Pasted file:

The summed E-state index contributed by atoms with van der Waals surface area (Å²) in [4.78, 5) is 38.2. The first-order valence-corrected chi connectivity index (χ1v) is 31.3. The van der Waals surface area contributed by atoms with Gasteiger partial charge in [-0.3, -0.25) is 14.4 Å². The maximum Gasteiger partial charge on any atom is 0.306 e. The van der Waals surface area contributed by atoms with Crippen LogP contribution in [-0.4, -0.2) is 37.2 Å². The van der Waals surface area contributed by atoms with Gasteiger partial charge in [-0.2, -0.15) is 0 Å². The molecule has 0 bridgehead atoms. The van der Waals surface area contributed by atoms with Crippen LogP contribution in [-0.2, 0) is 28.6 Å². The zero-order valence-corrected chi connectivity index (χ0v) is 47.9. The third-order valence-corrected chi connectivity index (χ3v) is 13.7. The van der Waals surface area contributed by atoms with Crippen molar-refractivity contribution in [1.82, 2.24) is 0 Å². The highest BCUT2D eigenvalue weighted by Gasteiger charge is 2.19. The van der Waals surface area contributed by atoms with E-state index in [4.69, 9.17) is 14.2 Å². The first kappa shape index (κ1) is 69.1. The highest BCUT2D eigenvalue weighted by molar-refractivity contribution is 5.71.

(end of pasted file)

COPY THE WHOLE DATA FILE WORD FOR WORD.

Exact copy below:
The summed E-state index contributed by atoms with van der Waals surface area (Å²) in [4.78, 5) is 38.2. The first-order valence-corrected chi connectivity index (χ1v) is 31.3. The van der Waals surface area contributed by atoms with Gasteiger partial charge in [-0.3, -0.25) is 14.4 Å². The maximum Gasteiger partial charge on any atom is 0.306 e. The van der Waals surface area contributed by atoms with Crippen LogP contribution in [-0.4, -0.2) is 37.2 Å². The van der Waals surface area contributed by atoms with Gasteiger partial charge in [-0.2, -0.15) is 0 Å². The molecule has 0 bridgehead atoms. The van der Waals surface area contributed by atoms with Crippen LogP contribution in [-0.2, 0) is 28.6 Å². The zero-order valence-corrected chi connectivity index (χ0v) is 47.9. The third-order valence-corrected chi connectivity index (χ3v) is 13.7. The van der Waals surface area contributed by atoms with Crippen molar-refractivity contribution in [1.82, 2.24) is 0 Å². The highest BCUT2D eigenvalue weighted by Gasteiger charge is 2.19. The van der Waals surface area contributed by atoms with E-state index in [4.69, 9.17) is 14.2 Å². The first kappa shape index (κ1) is 69.1. The highest BCUT2D eigenvalue weighted by molar-refractivity contribution is 5.71.